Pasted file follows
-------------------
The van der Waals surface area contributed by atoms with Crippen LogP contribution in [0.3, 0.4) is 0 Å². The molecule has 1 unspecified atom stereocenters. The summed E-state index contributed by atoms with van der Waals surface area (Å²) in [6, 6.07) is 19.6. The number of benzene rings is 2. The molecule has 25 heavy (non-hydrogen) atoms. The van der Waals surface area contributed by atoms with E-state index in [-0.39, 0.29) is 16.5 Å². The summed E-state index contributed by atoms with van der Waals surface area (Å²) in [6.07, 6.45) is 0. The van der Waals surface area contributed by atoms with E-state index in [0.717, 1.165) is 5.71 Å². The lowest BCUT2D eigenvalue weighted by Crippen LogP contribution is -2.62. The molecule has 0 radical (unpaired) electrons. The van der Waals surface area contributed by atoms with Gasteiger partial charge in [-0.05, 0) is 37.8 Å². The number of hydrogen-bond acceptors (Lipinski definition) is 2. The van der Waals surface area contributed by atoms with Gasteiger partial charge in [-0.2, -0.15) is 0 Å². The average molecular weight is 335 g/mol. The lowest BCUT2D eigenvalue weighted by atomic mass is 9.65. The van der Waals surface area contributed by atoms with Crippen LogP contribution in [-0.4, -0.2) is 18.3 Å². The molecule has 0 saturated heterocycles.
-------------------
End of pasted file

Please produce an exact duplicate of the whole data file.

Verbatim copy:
The van der Waals surface area contributed by atoms with Crippen LogP contribution in [0.3, 0.4) is 0 Å². The molecule has 1 unspecified atom stereocenters. The summed E-state index contributed by atoms with van der Waals surface area (Å²) in [6, 6.07) is 19.6. The number of benzene rings is 2. The molecule has 25 heavy (non-hydrogen) atoms. The van der Waals surface area contributed by atoms with E-state index in [-0.39, 0.29) is 16.5 Å². The summed E-state index contributed by atoms with van der Waals surface area (Å²) in [6.07, 6.45) is 0. The van der Waals surface area contributed by atoms with E-state index in [0.717, 1.165) is 5.71 Å². The lowest BCUT2D eigenvalue weighted by Crippen LogP contribution is -2.62. The molecule has 0 radical (unpaired) electrons. The van der Waals surface area contributed by atoms with Gasteiger partial charge in [-0.05, 0) is 37.8 Å². The number of hydrogen-bond acceptors (Lipinski definition) is 2. The van der Waals surface area contributed by atoms with Gasteiger partial charge in [-0.2, -0.15) is 0 Å². The average molecular weight is 335 g/mol. The lowest BCUT2D eigenvalue weighted by atomic mass is 9.65. The van der Waals surface area contributed by atoms with Crippen LogP contribution in [-0.4, -0.2) is 18.3 Å². The molecule has 0 saturated heterocycles.